If you compare the black and white film below with the colour more modern day film above, you will notice that the beginning bits are almost identical. The part where the felt cones are worked by hand to compress them in the black and white film has been replaced by a machine process in the modern day film.
One of the most amazing parts for me was at around 8 minutes. You see a Steson being hand blocked around a crown block. The men pull out the brims by hand, a brilliant thing to watch, so skilled.
A couple of weeks ago (November 2017) I was at Cockpit Arts in Deptford as part of their ‘LCN’ (London Creative Network) programme. Less than 2 minutes away is the new building for ‘Petershams’, which has moved to Deptford from Elephant and Castle. So I thought I’d pop in and have a look. It is great. Lots of veiling, crin, feathers, textured feathers, premade bases, feather spines, sinamay, combs, hairbands, some felt hat bodies and more. The lovely lady running the shop told me they try to make themselves a one stop millinery supply shop.
I didn’t go to the Petershams in Elephant and Castle, but this one is apparently much bigger with lots of lovely light. It is a little tricky to find at first, but hopefully the pictures below will guide you to where to find it. Also, I have ordered from their website in the past, to make the Dr Who Missy hat, and their website is very easy to navigate and prompt delivery and good communication throughout the whole ordering and delivery process.
The closest station is Deptford Bridge on the DLR (you can get this from Stratford, Bank, Tower Gateway or Lewisham). It is also close to New Cross. See this link on the Cockpit Arts website for buses and directions from the different stations: https://cockpitarts.com/contact-us/cockpit-arts-deptford/
It was like being in a sweet shop – I loved it! Look at their website to find out the latest opening times and days https://www.petershams.com/
Outside of the building at ‘Petershams’ in Deptford
Inside the shop! (November 2017)
Directions to Petershams in Deptford
These pictures taken from the direction of Deptford Bridge, walking towards Petershams. You go down a main road called Deptford Church Street and then turn right at a pub called ‘The Birds Nest’.
When you are on Pinterest you sometimes find a great board. And my advice would be to also see who these people are following themselves. But anyway, apart from that, here are some great people on Pinterest who have gathered lovely boards and research images, and I am specifically looking at millinery and headdresses, and so inevitably also interested in fashion, costume and styling.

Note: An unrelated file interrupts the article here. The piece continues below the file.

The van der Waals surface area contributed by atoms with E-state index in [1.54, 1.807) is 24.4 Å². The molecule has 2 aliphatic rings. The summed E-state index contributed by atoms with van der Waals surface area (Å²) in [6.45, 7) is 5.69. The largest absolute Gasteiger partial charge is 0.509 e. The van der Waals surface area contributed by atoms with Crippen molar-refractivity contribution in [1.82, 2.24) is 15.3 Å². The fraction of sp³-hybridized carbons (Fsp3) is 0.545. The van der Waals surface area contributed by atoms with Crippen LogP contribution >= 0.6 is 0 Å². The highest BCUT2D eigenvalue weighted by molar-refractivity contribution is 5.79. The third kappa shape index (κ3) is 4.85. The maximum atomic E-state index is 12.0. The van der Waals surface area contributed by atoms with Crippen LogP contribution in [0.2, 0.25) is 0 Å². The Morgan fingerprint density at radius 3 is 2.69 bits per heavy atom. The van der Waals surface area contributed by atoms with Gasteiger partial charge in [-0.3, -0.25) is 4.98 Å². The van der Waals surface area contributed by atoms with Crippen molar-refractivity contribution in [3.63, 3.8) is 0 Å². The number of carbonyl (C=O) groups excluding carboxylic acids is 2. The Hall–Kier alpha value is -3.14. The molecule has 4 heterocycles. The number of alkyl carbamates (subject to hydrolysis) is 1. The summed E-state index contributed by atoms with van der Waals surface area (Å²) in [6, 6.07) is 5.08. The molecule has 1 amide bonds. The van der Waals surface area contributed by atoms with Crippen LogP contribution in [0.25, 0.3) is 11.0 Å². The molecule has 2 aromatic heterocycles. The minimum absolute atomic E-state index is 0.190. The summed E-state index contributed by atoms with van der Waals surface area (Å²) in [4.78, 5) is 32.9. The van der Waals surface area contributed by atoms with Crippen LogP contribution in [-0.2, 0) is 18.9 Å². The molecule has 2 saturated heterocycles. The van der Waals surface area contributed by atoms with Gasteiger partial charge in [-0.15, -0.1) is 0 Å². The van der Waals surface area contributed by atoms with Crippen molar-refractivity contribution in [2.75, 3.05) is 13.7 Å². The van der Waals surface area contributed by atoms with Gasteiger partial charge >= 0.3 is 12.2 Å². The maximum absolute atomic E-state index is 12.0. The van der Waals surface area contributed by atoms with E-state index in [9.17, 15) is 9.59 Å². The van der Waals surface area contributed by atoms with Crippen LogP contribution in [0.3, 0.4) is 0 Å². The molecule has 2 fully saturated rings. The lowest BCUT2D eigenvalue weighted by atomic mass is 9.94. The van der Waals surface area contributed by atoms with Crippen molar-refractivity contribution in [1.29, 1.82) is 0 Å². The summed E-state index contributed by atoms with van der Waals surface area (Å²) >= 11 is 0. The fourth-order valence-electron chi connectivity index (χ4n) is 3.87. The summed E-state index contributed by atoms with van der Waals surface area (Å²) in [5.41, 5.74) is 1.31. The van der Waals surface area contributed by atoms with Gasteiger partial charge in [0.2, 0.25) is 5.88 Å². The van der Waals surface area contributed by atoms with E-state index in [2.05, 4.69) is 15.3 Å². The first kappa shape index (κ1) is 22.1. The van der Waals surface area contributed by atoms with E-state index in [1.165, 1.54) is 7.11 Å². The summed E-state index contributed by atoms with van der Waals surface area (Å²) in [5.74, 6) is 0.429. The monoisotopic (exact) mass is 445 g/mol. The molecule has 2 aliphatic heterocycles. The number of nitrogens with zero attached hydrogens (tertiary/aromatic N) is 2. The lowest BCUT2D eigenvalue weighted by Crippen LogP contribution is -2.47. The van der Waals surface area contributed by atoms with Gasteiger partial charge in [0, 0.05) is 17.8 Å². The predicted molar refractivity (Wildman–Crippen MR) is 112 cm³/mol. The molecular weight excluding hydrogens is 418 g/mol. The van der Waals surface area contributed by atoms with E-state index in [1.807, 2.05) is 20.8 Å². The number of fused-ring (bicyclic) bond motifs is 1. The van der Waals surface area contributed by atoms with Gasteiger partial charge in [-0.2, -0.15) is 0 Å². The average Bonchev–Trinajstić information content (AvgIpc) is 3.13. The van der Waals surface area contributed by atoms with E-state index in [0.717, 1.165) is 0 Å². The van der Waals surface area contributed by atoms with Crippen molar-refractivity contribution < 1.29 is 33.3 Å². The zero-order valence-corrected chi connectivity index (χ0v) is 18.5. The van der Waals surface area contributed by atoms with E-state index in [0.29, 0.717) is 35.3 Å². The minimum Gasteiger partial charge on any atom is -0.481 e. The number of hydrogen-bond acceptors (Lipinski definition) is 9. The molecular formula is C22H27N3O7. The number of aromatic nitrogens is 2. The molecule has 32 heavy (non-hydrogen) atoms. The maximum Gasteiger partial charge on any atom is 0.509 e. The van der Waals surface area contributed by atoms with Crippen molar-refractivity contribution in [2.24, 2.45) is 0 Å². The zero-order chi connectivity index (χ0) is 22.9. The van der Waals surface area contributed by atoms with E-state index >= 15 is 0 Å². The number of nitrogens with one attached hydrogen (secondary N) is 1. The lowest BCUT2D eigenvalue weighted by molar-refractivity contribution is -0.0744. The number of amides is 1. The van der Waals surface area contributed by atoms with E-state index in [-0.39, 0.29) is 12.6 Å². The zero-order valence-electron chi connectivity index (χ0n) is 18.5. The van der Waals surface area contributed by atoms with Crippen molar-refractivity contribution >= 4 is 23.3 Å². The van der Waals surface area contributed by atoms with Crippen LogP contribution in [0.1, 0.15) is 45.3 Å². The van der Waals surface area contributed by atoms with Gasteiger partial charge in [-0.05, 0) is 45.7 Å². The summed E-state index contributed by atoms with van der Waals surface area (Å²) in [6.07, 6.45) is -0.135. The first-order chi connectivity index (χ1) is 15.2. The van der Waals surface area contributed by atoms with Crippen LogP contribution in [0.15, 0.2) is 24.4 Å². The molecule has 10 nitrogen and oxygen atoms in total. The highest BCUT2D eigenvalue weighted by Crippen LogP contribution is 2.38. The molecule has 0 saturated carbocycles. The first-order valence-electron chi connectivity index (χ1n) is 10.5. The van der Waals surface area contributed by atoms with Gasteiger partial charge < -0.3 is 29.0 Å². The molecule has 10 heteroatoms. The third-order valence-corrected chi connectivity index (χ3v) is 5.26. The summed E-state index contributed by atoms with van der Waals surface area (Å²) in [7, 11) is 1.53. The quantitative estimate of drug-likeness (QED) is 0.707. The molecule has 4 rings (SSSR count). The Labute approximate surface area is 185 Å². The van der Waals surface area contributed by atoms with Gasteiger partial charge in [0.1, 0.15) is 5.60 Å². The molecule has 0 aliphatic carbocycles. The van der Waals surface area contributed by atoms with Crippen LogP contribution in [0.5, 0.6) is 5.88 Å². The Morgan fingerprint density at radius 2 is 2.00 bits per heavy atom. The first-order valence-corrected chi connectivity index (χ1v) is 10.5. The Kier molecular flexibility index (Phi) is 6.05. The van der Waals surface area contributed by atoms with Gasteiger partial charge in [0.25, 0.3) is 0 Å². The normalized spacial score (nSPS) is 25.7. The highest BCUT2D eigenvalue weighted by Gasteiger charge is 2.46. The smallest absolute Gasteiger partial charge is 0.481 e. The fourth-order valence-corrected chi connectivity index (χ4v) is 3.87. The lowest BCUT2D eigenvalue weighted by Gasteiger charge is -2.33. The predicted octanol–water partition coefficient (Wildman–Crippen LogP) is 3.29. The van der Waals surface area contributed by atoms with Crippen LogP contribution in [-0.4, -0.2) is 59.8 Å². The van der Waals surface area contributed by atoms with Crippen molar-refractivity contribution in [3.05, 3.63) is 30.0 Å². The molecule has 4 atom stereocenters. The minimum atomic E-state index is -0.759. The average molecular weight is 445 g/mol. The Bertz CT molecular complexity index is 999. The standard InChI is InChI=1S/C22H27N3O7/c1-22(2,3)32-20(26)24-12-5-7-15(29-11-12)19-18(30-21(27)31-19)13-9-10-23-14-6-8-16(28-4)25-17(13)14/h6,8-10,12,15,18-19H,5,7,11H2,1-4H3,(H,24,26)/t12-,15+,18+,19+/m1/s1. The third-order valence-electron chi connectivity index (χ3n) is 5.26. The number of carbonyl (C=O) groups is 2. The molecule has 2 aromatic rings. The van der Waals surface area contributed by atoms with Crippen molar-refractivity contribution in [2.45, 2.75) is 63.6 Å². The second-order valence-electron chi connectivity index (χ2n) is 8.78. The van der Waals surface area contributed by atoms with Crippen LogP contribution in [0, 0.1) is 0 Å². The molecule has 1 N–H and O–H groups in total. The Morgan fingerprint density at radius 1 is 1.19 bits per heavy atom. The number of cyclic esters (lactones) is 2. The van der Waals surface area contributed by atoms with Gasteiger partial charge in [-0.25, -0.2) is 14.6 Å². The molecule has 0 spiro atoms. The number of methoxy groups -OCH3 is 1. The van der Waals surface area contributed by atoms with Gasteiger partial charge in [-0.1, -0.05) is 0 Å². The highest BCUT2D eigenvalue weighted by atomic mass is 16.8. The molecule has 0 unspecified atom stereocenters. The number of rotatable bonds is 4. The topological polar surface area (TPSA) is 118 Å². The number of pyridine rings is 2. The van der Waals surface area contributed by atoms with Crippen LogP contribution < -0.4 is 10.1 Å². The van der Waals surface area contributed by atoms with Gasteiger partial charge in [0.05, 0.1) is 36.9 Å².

Judith M millinery supply
A selection of millinery and headwear boards put together by somebody who clearly has a genuine interest in millinery and isn’t just in it to sell materials. One of her boards is about carving hat blocks, another about crin, another about veiling, another about cut and sewn hats plus much more.
I believe the internet is a wonderful thing! Here are a few of the facebook communities who love hats and costume. If you can recommend others then feel free to add them in the comments below!
On facebook in 2017 you have pages that you can ‘like’ and get regular news and updates. And you also have ‘groups’. Groups are basically forums. Some of them are closed and you have to submit a request to join them and some of them are open. If you have a friend on facebook you can usually click on their profile somewhere and find out what groups they are part of – a great way to discover new groups!
If you are still not sure what a facebook group is, then join one and have a look. You can always very easily leave again. It’s kind of a bit like being in a room with lots of people asking for help or telling you about interesting things, crossed with the old fashioned classified section at the back of the newspaper in ‘the olden times’ lol.